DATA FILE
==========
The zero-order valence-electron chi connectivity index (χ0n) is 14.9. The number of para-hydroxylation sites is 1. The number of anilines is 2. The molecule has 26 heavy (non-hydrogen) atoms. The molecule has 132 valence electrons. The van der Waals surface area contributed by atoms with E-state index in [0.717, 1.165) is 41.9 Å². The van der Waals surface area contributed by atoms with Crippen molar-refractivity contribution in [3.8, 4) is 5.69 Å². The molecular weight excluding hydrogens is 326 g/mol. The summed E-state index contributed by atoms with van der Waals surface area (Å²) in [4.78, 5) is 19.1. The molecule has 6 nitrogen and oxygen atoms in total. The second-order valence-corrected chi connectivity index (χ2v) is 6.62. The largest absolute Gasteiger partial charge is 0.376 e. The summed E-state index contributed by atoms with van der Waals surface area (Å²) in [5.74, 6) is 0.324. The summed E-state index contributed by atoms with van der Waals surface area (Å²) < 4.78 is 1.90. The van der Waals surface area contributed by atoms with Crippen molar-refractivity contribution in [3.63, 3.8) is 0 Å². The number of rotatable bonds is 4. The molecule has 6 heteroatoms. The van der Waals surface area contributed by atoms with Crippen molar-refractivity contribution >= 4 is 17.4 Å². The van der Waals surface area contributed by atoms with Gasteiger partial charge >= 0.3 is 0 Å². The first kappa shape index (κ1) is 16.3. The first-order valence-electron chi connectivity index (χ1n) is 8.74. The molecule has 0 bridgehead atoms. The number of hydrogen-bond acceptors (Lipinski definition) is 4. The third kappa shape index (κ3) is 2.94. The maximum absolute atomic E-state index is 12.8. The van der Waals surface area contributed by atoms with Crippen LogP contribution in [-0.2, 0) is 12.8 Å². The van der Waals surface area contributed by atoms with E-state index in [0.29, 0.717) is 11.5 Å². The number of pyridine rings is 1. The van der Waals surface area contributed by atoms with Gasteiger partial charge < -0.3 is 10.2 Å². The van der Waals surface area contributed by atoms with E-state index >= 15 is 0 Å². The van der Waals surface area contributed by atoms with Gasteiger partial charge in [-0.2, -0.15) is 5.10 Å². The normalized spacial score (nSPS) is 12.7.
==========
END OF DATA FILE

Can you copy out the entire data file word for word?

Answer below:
The zero-order valence-electron chi connectivity index (χ0n) is 14.9. The number of para-hydroxylation sites is 1. The number of anilines is 2. The molecule has 26 heavy (non-hydrogen) atoms. The molecule has 132 valence electrons. The van der Waals surface area contributed by atoms with E-state index in [0.717, 1.165) is 41.9 Å². The van der Waals surface area contributed by atoms with Crippen molar-refractivity contribution in [3.8, 4) is 5.69 Å². The molecular weight excluding hydrogens is 326 g/mol. The summed E-state index contributed by atoms with van der Waals surface area (Å²) in [4.78, 5) is 19.1. The molecule has 6 nitrogen and oxygen atoms in total. The second-order valence-corrected chi connectivity index (χ2v) is 6.62. The largest absolute Gasteiger partial charge is 0.376 e. The summed E-state index contributed by atoms with van der Waals surface area (Å²) in [5.74, 6) is 0.324. The summed E-state index contributed by atoms with van der Waals surface area (Å²) < 4.78 is 1.90. The van der Waals surface area contributed by atoms with Crippen molar-refractivity contribution in [3.63, 3.8) is 0 Å². The number of rotatable bonds is 4. The molecule has 6 heteroatoms. The van der Waals surface area contributed by atoms with Crippen molar-refractivity contribution >= 4 is 17.4 Å². The van der Waals surface area contributed by atoms with Gasteiger partial charge >= 0.3 is 0 Å². The first kappa shape index (κ1) is 16.3. The first-order valence-electron chi connectivity index (χ1n) is 8.74. The molecule has 0 bridgehead atoms. The number of hydrogen-bond acceptors (Lipinski definition) is 4. The third kappa shape index (κ3) is 2.94. The maximum absolute atomic E-state index is 12.8. The van der Waals surface area contributed by atoms with Crippen LogP contribution in [-0.2, 0) is 12.8 Å². The van der Waals surface area contributed by atoms with E-state index in [0.29, 0.717) is 11.5 Å². The number of pyridine rings is 1. The van der Waals surface area contributed by atoms with Gasteiger partial charge < -0.3 is 10.2 Å². The van der Waals surface area contributed by atoms with E-state index >= 15 is 0 Å². The van der Waals surface area contributed by atoms with Gasteiger partial charge in [-0.2, -0.15) is 5.10 Å². The normalized spacial score (nSPS) is 12.7.